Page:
Monday, April 7, 2014

Posh Purpose: Styling a Low Flower Arrangement

I hope y'all got a chance to check out our How to Host: Tea Party post last week.  I had a lot of fun hosting and planning for the party.  One of the "must do's" I mentioned in the article was putting out pretty fresh flowers.  As promised, here is a tutorial on how I pulled my arrangements together.

Low, wide bowl
Scissors for cutting tape and trimming flowers
3 types of flowers - one with large blooms, one with small blooms, and one filler

You should make your arrangements the day before your event and then keep them cool (they don't need to go in the fridge, but don't set them near a heating vent or sunny window either), this will allow your flowers to open up the day of your event.  If you make the arrangement too far in advance, the flowers may start to die or wilt and if you wait to make it the day of, your flowers won't be fully blooming.  If you make your arrangement the night before, this will give the flowers time to open up and your arrangement will look super fluffy like the flowers you see in wedding magazines.  

I started out with a wide, low bowl.  Mine is from Tiffany and measures about 9.5 inches in diameter.

I then marked off the bowl with some painter's tape (shhhhh...don't tell Mr. 3, he hoards his paint tape) because I didn't like the idea of picking bits of scotch tape off the side of the bowl.  If I had to do it over again, I would probably use the scotch tape, but I would buy the cheaper frosted kind because I figure it will hold  up better than the painter's tape, but will be less likely to stick to my crystal.  I should also mention that I cut the painters tape strips in half to make them narrower.  The idea behind the tape is to prop up the flowers so you can shape your arrangement without having the stems flop all over the place.

After a quick trip to Safeway, I bought one bunch of hydrangeas (three stems - big blooms), one bunch of peach carnations (12 stems - small blooms), and one bunch of snap dragons (three stems - filler).  After you've trimmed all the stems down to fit the depth of the bowl, strip all the leaves from all the stems because if they get into the water, your arrangement gets yucky quick.  Then begin arranging by starting with your biggest blooms first.  This will help you better place your small blooms and filler.

After I had those arranged, I added in the small blooms peach carnations at various places around the bowl.  I didn't want them spread out individually all over, but I tried to group them in clusters.

Finally, I put the white snapdragons in the arrangement to fill in some of the holes and add interest to the arrangement.

Which was all fine and dandy until I realized that I hadn't purchased enough flowers and there was one hole in the arrangement.  So, I went back to the store and bought another batch of the same mix of flowers flowers.  I was just going to buy another hydrangea bunch, but then I realized I would have two extra stems just hanging out and I had one other smaller bowl that I could put flowers in for the coffee table.  After I filled in the hole with another hydrangea and a few more carnations, I poured lukewarm water into the bowl with a teapot so the petals didn't get wet or fall in the bowl (Despite what most people think, I read somewhere that lukewarm water is better for flowers.  Evidently, putting cold water on them is like pushing someone into a cold shower and it can shock them a bit.).  After I watered the arrangement, I noticed that the painter's tape had started to sag and it was hanging in the water in a few places, so I carefully snuck my hand around to pull all the tape off without disturbing the flowers.  If I had used scotch tape, I probably could have left it on the bowl and it probably wouldn't have drooped as much.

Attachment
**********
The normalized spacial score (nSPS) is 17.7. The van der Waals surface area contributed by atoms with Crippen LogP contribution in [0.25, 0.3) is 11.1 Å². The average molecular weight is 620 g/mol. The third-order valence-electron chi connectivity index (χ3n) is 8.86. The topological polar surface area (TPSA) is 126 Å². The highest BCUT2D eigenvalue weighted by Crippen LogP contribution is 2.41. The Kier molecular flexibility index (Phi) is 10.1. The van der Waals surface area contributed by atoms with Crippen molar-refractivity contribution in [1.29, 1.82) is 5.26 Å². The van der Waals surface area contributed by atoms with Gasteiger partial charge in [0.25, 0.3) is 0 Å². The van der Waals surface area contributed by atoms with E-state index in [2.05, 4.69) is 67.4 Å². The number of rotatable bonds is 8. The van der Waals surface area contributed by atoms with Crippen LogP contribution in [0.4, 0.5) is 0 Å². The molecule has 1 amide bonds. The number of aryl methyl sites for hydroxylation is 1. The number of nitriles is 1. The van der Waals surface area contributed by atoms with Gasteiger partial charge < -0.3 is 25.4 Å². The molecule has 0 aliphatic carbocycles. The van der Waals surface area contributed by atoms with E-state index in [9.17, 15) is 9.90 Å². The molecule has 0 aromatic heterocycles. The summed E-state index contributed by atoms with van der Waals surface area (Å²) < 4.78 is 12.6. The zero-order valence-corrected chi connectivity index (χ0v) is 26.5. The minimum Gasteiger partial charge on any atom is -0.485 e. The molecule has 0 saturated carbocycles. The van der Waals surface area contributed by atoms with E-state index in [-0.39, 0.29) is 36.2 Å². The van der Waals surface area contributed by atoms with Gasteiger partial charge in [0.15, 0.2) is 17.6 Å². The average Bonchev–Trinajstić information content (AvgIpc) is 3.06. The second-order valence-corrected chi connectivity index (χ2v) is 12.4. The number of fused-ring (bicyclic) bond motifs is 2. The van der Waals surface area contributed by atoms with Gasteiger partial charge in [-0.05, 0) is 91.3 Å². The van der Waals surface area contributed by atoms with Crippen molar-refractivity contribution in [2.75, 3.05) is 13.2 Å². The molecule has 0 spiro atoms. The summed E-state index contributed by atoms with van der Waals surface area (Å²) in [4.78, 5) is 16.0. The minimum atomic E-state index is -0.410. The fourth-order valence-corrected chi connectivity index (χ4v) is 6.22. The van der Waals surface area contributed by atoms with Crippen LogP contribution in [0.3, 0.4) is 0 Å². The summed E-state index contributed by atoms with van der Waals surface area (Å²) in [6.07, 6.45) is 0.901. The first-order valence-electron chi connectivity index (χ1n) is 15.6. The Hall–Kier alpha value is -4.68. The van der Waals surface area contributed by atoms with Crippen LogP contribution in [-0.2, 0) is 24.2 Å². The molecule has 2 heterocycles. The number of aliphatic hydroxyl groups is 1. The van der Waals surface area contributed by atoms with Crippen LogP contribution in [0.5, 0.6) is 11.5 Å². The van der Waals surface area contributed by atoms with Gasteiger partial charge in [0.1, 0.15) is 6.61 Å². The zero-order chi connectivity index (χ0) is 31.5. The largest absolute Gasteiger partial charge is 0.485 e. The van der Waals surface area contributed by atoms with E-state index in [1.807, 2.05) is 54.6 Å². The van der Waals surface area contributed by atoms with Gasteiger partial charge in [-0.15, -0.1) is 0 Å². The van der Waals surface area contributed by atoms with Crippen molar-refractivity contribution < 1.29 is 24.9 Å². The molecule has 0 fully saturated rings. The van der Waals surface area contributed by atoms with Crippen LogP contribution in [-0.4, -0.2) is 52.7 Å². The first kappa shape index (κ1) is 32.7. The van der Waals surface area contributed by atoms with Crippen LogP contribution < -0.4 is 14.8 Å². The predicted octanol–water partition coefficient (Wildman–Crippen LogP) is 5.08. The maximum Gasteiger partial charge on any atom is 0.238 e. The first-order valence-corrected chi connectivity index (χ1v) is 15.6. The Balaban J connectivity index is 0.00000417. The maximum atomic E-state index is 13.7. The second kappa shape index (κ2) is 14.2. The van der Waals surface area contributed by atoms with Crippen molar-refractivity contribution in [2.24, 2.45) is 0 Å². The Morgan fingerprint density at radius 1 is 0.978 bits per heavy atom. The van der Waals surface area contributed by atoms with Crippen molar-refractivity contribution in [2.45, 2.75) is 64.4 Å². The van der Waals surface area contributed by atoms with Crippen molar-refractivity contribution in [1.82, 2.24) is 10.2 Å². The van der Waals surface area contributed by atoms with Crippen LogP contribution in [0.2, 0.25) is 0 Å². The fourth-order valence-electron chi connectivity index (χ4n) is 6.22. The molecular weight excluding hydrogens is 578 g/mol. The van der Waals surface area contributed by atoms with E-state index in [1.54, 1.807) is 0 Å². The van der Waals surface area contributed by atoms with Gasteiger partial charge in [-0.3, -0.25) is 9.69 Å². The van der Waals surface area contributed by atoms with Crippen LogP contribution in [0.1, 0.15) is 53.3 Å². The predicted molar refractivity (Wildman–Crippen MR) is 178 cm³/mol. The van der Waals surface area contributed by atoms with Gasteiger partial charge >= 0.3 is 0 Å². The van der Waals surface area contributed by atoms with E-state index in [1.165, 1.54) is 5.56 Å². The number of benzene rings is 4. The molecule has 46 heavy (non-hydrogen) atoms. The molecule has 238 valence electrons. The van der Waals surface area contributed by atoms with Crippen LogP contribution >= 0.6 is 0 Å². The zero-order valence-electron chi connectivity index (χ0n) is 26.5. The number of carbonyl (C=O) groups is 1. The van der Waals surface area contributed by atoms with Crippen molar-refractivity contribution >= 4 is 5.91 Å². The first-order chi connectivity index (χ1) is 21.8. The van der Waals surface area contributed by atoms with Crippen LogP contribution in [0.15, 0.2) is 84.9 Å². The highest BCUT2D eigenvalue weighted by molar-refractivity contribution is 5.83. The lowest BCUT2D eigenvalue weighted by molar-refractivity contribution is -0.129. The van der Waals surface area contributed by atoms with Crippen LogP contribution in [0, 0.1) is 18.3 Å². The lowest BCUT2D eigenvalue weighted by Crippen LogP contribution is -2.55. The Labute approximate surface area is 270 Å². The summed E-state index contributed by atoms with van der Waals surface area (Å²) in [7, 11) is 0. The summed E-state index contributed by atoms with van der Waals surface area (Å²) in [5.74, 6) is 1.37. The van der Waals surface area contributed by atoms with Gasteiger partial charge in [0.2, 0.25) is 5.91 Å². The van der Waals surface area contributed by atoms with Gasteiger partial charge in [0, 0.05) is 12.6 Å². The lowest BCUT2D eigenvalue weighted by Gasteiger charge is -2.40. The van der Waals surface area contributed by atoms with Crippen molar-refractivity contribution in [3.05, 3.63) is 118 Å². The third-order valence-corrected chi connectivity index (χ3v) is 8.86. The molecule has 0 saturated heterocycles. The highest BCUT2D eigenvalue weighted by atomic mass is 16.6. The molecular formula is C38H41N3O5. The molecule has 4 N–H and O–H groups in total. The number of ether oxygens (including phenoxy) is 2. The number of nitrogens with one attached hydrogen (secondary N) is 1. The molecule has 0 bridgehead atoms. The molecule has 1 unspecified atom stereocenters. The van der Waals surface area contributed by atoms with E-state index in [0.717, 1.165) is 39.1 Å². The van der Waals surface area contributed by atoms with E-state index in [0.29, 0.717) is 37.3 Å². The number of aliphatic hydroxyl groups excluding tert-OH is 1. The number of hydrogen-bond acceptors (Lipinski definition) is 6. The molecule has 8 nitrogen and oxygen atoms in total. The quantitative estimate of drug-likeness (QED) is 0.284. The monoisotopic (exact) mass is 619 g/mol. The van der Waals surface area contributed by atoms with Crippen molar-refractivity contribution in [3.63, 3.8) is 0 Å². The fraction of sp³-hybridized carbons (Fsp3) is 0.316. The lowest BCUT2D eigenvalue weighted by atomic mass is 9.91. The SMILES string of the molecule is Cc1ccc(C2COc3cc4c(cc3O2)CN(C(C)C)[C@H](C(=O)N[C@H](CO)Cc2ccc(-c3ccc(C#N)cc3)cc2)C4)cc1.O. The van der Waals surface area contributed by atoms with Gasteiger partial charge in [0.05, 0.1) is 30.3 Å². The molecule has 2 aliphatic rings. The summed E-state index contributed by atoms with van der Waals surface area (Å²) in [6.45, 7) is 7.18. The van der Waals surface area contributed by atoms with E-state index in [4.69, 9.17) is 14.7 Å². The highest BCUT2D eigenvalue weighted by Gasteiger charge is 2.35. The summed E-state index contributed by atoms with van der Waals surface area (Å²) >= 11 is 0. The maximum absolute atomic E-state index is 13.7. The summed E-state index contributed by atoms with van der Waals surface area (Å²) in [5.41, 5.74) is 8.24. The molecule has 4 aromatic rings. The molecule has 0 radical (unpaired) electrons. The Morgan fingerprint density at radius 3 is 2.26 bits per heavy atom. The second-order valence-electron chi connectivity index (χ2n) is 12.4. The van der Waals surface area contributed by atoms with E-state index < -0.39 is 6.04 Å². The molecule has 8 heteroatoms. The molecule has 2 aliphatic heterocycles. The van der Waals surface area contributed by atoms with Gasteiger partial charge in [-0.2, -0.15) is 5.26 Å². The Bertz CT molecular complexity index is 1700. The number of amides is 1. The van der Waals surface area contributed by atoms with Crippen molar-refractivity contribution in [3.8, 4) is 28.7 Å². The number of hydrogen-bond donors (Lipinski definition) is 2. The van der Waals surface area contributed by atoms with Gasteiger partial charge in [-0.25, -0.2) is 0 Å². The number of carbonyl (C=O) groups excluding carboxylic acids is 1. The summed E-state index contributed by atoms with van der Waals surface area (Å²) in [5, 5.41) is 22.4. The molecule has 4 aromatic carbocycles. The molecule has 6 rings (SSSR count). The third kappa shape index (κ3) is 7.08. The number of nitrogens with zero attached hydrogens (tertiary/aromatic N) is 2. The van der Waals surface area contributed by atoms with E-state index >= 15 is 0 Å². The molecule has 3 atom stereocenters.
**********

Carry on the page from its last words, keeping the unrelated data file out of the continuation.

For the second arrangement (see the one on the right), I  had to use the leaves from the hydrangeas to add more filler because the second batch of carnations were much smaller and also hadn't opened up much.  Since this was a much smaller bowl, I was able to forgo taping off the grid.

I spent about $35 on making the two arrangements, but there were a lot of fun and really easy to make.  Each of the type of flowers I bought were close to the same price.  I went with hydrangeas since they gave the most bang for the buck (hydrangeas take up a lot of room in a vase or bowl!).  Carnations often get a bad rap...and they do look a little sad if you just have a few by themselves...but big bunches of carnations grouped together and packed in are a beautiful, fluffy, and cost effective alternative to roses or peonies.  Finally, the filler flower - snapdragons - were so pretty and the easiest to arrange.

I've had to remove some of the stems that died, but they are still going strong over a week later!  The flowers really made the party and I received many compliments, plus I got to enjoy them all week long.  I found it very relaxing to make the flowers and I love the results!  I wish I were one of those women who treats themselves to fresh flowers once a week, but that's a bit out of my budget.  However, we have a Easter potluck coming up and I think I will make another arrangement for that lunch.  I'm thinking I might try several small arrangements next time around.  Even though I can't have them every week, I can look forward to the times I can have fresh flowers for a special occasion.  Anyone else have any luck making flower arrangements?  Consider making your own for your next party, shower, or lunch!